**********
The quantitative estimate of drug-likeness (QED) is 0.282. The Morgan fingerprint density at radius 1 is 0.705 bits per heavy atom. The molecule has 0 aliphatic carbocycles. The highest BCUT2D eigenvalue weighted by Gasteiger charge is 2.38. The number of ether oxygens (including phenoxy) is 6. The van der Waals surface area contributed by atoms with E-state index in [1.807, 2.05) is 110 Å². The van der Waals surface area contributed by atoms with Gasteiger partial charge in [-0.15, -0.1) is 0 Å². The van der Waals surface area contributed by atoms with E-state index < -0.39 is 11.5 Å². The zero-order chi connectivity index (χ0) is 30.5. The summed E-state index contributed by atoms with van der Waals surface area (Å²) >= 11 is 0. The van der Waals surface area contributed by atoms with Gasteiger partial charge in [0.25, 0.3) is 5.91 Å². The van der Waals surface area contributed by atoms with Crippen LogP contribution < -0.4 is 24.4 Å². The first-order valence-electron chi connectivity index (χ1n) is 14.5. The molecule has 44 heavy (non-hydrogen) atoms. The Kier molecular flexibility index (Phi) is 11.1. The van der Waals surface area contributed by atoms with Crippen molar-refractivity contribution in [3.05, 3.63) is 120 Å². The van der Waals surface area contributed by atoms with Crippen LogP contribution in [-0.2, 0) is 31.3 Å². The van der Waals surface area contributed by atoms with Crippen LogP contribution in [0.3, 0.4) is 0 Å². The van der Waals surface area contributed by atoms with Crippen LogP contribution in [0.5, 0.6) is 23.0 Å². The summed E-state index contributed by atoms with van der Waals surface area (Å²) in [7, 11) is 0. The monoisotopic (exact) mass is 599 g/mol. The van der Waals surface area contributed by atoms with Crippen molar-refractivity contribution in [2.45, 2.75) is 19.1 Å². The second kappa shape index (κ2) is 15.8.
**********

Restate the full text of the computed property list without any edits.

The quantitative estimate of drug-likeness (QED) is 0.282. The Morgan fingerprint density at radius 1 is 0.705 bits per heavy atom. The molecule has 0 aliphatic carbocycles. The highest BCUT2D eigenvalue weighted by Gasteiger charge is 2.38. The number of ether oxygens (including phenoxy) is 6. The van der Waals surface area contributed by atoms with E-state index in [1.807, 2.05) is 110 Å². The van der Waals surface area contributed by atoms with Gasteiger partial charge in [-0.15, -0.1) is 0 Å². The van der Waals surface area contributed by atoms with E-state index < -0.39 is 11.5 Å². The zero-order chi connectivity index (χ0) is 30.5. The summed E-state index contributed by atoms with van der Waals surface area (Å²) >= 11 is 0. The van der Waals surface area contributed by atoms with Gasteiger partial charge in [0.25, 0.3) is 5.91 Å². The van der Waals surface area contributed by atoms with Crippen LogP contribution < -0.4 is 24.4 Å². The first-order valence-electron chi connectivity index (χ1n) is 14.5. The molecule has 44 heavy (non-hydrogen) atoms. The Kier molecular flexibility index (Phi) is 11.1. The van der Waals surface area contributed by atoms with Crippen molar-refractivity contribution in [3.05, 3.63) is 120 Å². The van der Waals surface area contributed by atoms with Crippen LogP contribution in [-0.2, 0) is 31.3 Å². The van der Waals surface area contributed by atoms with Crippen LogP contribution in [0.3, 0.4) is 0 Å². The van der Waals surface area contributed by atoms with Crippen LogP contribution in [0.5, 0.6) is 23.0 Å². The summed E-state index contributed by atoms with van der Waals surface area (Å²) in [7, 11) is 0. The monoisotopic (exact) mass is 599 g/mol. The van der Waals surface area contributed by atoms with Crippen molar-refractivity contribution in [2.45, 2.75) is 19.1 Å². The second kappa shape index (κ2) is 15.8.